10 In the period between World War II and the 1990s denial of justice occasioned little interest, at least as far as investor-State arbitrations were concerned, apart from the important statement made by the International Court of Justice (ICJ) in the Barcelona Traction Case whereby ‘human rights…also include protection against denial of justice’ (at para. 91). Thereafter, investment arbitration has enormously expanded under the great number of existing BITs and the grievance of denial of justice has been increasingly and successfully raised. In the meantime, human rights monitoring bodies have applied and developed the right to a fair trial embodied in most human rights treaties. A major novelty is that while in the past denial of justice gave rise to unilateral action by the victim’s State under customary international law (Unilateral Acts of States in International Law), today any private complainant, whether plaintiff or defendant in local courts, may directly raise grievances, under applicable international treaty law, based on the violation of the right to a fair trial before human rights monitoring bodies or on the violation of investment treaties before international tribunals. Disputes are thus depoliticized, forcible action is banned, and the consequences of a denial of justice are increasingly specified in treaties or determined by impartial international bodies.
C. Forms of Denial of Justice in the International Jurisprudence
11 While undisputedly States have a customary international obligation to grant judicial protection to foreigners, it is commonly emphasized in both arbitral practice and legal doctrine that any attempt accurately and exhaustively to define the forms of denial of justice is bound to fail. The term ‘justice’ itself is nebulous and definitely not any kind of injustice amounts to denial of justice. As stated in the Salem Case (Egypt v United States) arbitral decision of 1932: ‘As a rule, a foreigner must acknowledge as applicable to himself the kind of justice instituted in the country in which he did choose his residence including all deficiencies of such jurisdiction, imperfect as it is like every other human work’ (at 1202), thereby implying that ‘errors in judgment cannot be regarded as a denial or a warping of justice in the sense of international law’ (at 1202). Also according to the Permanent Court of International Justice (PCIJ) in The Lotus (France v Turkey) (Lotus, The) judgment of 1927, ‘[t]he fact that the judicial authorities may have committed an error in their choice of the legal provision applicable to the particular case and compatible with international law only concerns municipal law and can only affect international law in so far as a treaty provision enters into account, or the possibility of a denial of justice arises’ (at 24; International Law and Domestic [Municipal] Law). In other words, the simple misinterpretation or misapplication of municipal law is not per se denial of justice, nor can—as constantly pointed out in arbitral practice—international bodies empowered to decide on claims of denial of justice sit as ‘courts of appeal’ reviewing the decisions of domestic courts.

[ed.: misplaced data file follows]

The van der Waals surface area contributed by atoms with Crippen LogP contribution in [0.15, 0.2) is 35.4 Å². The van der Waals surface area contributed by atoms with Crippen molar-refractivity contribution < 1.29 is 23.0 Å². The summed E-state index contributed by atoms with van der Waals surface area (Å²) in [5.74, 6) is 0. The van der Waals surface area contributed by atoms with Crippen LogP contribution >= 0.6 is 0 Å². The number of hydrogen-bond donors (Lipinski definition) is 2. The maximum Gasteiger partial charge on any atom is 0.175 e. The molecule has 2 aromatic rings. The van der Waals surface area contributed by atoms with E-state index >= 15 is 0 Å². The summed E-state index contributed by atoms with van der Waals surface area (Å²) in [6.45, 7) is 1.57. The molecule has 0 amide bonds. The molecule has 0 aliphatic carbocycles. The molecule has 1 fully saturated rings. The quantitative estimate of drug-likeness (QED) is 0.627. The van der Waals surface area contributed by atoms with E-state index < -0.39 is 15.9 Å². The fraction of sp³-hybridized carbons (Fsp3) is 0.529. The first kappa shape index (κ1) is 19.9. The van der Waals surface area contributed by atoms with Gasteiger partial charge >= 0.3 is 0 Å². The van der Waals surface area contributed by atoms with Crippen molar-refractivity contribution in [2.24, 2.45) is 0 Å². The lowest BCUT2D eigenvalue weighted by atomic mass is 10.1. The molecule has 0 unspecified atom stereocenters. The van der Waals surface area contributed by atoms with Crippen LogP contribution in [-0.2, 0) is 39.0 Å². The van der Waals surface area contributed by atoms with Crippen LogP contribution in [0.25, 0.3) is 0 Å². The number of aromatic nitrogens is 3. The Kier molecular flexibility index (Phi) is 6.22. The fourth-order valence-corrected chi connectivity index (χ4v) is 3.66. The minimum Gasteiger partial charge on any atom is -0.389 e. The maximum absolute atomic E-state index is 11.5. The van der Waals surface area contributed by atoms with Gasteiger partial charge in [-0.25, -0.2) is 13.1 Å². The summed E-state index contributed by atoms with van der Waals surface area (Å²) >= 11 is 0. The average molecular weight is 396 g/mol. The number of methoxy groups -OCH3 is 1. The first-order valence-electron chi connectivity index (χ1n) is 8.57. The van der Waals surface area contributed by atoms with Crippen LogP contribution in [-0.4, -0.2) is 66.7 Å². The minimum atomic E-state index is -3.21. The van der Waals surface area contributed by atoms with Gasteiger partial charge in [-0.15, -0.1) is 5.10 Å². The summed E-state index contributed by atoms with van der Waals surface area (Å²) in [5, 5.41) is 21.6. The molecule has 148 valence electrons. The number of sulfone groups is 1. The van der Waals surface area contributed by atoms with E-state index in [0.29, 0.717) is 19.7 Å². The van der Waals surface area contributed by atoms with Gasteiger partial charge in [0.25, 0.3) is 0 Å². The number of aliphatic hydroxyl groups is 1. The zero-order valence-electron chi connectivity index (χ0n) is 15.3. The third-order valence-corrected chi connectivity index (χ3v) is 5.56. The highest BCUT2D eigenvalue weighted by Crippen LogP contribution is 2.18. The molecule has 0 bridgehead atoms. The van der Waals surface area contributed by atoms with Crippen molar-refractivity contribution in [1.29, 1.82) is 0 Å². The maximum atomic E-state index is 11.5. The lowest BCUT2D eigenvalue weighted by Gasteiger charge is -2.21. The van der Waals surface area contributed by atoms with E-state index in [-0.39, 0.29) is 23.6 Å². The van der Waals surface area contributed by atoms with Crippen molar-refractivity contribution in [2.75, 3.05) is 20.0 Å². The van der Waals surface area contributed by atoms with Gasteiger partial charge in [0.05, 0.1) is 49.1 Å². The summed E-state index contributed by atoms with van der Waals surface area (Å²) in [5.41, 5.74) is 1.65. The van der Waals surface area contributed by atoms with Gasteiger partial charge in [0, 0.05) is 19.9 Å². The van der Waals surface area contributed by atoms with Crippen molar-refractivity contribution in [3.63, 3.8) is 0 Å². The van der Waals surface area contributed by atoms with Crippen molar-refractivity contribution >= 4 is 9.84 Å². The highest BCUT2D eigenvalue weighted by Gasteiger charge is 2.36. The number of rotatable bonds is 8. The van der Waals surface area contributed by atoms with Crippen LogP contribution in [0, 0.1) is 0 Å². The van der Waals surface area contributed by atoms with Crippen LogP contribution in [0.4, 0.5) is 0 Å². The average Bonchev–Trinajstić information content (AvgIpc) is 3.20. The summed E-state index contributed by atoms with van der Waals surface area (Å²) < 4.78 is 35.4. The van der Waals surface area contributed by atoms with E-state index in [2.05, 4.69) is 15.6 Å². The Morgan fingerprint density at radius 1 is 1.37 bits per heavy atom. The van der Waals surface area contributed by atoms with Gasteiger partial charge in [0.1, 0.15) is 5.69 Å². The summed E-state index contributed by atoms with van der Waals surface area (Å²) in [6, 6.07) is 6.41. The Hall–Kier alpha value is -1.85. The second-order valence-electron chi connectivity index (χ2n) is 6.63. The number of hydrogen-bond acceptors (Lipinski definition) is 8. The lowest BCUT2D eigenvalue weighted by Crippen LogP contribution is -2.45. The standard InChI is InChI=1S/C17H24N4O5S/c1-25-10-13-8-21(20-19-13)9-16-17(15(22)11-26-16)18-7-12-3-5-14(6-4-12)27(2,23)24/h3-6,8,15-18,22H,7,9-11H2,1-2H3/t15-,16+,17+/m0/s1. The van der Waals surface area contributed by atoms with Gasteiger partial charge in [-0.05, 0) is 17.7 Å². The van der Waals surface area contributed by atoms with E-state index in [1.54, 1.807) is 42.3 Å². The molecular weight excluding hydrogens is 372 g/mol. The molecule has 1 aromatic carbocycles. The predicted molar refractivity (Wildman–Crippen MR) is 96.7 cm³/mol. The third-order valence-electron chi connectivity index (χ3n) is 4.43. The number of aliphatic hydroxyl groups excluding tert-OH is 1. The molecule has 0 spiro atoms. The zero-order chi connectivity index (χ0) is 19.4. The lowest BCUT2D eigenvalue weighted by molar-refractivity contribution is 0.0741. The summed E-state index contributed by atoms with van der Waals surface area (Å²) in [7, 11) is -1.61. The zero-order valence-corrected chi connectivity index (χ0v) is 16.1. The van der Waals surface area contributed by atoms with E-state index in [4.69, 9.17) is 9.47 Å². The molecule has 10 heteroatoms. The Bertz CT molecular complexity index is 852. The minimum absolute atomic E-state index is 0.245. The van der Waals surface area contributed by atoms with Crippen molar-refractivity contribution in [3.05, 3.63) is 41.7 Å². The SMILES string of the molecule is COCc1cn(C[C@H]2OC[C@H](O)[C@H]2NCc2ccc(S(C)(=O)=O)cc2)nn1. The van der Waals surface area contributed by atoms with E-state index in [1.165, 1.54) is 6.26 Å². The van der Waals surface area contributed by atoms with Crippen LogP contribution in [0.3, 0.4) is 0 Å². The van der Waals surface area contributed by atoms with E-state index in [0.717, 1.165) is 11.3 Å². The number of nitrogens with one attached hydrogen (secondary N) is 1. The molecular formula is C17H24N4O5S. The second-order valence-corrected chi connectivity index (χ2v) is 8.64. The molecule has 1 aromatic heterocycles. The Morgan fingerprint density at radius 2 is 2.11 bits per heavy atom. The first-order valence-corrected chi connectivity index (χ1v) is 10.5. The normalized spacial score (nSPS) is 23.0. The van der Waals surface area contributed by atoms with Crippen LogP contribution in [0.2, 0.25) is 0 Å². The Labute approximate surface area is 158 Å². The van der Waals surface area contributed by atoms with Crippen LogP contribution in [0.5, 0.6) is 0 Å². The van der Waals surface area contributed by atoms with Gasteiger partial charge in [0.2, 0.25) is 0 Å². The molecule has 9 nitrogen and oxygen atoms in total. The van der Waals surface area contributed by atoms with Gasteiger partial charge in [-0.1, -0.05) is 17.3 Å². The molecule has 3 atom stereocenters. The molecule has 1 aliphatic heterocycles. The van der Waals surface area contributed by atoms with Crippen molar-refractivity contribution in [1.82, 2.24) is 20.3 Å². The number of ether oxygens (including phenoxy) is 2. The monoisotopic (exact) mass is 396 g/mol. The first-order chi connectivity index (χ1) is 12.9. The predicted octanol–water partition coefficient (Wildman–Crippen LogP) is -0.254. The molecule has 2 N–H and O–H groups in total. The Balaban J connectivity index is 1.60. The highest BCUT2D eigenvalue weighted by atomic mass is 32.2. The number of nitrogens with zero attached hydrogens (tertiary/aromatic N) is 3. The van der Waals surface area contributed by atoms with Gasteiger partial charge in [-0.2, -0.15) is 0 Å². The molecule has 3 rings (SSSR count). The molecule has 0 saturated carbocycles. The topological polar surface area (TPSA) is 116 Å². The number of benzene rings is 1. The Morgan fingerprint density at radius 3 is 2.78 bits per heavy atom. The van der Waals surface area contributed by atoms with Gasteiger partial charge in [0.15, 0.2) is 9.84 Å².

12 Only gross or manifest instances of injustice are considered denials of justice. The Salem Case (Egypt v United States) decision, for example, observed that denial of justice included ‘only exorbitant cases of judicial injustice’, namely ‘[a]bsolute denial of justice; inexcusable delay of proceedings; obvious discrimination of foreigners against natives; palpable and malicious iniquity of a judgment’ (at 1202). In the BE Chattin Case (United States v Mexico) arbitral decision of 1927 it was similarly held that ‘[a]cts of the judiciary, either entailing direct responsibility or indirect liability (the latter called denial of justice, proper), are not considered insufficient unless the wrong committed amounts to an outrage, bad faith, wilful neglect of duty, or insufficiency of action apparent to any unbiased man’ (at para. 10). More recently, in the Mondev International Ltd v United States of America (Award of 11 October 2002) an arbitral tribunal constituted under NAFTA quoted the description of arbitrariness in administrative conduct by the ICJ’s chamber in the Elettronica Sicula Case as ‘a wilful disregard of due process of law, …which shocks, or at least surprises, a sense of judicial propriety’ (para. 127), stating that in the context of denial of justice ‘[t]he test is not whether a particular result is surprising, but whether the shock or surprise occasioned to an impartial tribunal leads, on reflection, to justified concerns as to the judicial propriety of the outcome’ (para. 127). The tribunal remarked that ‘[i]n the end the question is whether, at an international level and having regard to generally accepted standards of the administration of justice, a tribunal can conclude in the light of all the available facts that the impugned decision was clearly improper and discreditable, with the result that the investment has been subjected to unfair and inequitable treatment’ (para. 127). This standard was subsequently adopted in other important cases brought under NAFTA, including the Loewen Group Inc v United States of America (Award of 26 June 2003) (paras 132–33) and the Waste Management Inc v Mexico No 2 (Award of 30 April 2004) (para. 98) (North American Free Trade Agreement, Dispute Settlement).